It's safe to say the majority of people reading this post have used Uber as a ride service, and many have also tapped Uber Eats for food delivery. What you might be less familiar with is the Uber Health platform that enables healthcare organizations to arrange rides and services on behalf of patients including deliveries of prescriptions, groceries, and over-the-counter items to their homes. Patients don’t need to have an Uber account, credit card or even a smartphone because everything is handled for them by a care coordinator. According to our guest Dr. Mike Cantor, the company’s chief medical officer, the aim is to make the healthcare system more efficient and effective by improving access to the services people need to stay healthy. “In the value-based care system where you can save money by being preventive and keeping people away from hospitals, Uber is potentially a really good set of solutions for the healthcare system and ultimately for the patients as well,” he says. Cantor is well-placed to help guide Uber’s potential impact on healthcare because of his rich background as a clinician and executive working on quality improvement and care management programs for healthcare providers and health plans. Don’t miss this fascinating discussion with host Derek Apanovitch about how healthcare delivery is being impacted by one of today’s most disruptive and innovative companies, and learn what partnerships Uber is forming to grow its healthcare role including support for caregivers. Mentioned in this episode: https://www.uberhealth.com/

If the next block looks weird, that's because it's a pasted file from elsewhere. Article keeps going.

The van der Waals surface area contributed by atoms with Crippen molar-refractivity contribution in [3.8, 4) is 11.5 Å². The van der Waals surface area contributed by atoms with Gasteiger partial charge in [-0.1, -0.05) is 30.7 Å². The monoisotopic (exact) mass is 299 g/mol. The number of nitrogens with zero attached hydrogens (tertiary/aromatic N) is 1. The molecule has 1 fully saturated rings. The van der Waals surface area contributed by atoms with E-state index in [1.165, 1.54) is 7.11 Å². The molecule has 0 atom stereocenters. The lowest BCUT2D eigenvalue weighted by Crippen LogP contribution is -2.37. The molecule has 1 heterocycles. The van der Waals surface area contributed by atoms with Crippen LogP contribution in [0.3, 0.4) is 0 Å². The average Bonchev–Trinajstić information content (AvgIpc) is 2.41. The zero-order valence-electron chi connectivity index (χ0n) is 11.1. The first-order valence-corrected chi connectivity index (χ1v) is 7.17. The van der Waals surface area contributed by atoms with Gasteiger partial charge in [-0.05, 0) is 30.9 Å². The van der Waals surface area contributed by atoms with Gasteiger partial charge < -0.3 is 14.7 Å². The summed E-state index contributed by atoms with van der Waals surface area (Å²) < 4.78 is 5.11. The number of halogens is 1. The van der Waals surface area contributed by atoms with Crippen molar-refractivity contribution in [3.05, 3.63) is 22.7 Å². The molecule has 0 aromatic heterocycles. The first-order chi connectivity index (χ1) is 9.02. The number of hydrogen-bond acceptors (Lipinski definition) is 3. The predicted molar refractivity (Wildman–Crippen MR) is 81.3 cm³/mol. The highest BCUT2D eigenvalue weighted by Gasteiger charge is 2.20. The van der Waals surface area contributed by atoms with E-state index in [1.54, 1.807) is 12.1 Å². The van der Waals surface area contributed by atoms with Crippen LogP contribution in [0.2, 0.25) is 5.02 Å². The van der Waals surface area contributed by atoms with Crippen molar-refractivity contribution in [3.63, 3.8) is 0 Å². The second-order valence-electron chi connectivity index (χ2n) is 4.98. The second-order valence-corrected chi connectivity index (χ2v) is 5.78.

Creating Positive Social Impact As A Physician Entrepreneur - Dr. Navin Goyal, Co-founder of LOUD Capital

Today's guest fits into one of Raise the Line’s favorite categories of people: physician entrepreneur. We've talked before on the podcast about the overlapping qualities of drive, curiosity, and desire for impact that both share, and that last trait is the core interest of Dr. Navin Goyal. A great example is OFFOR Health, a mobile healthcare company he co-founded that expedites care for children in the US who face long waits for procedures. “If you’re a four-year-old with dental disease and you're on Medicaid, you have an average nine-to-twelve month wait to get into an operating room. We can enable that procedure within one month,” says Goyal. His experience with OFFOR led to the formation of LOUD Capital, which allows Goyal and his partners to seek out other business opportunities that have a social impact. Since launching in 2015, LOUD has partnered with over seventy portfolio companies in healthcare and beyond. But despite his success, Goyal has embraced the concept of being an underdog, hence the title of the book about his journey, Physician Underdog, and his weekly newsletter Underdog for Good. Check out this episode with host Shiv Gaglani to find out why he likes the term, what qualities a potential investment needs to have to get him excited and what he sees as a key upside to having physicians working in a variety of industries. Mentioned in this episode: https://www.loud.vc/ Underdog for Good Newsletter Physician Underdog Book Beyond Physician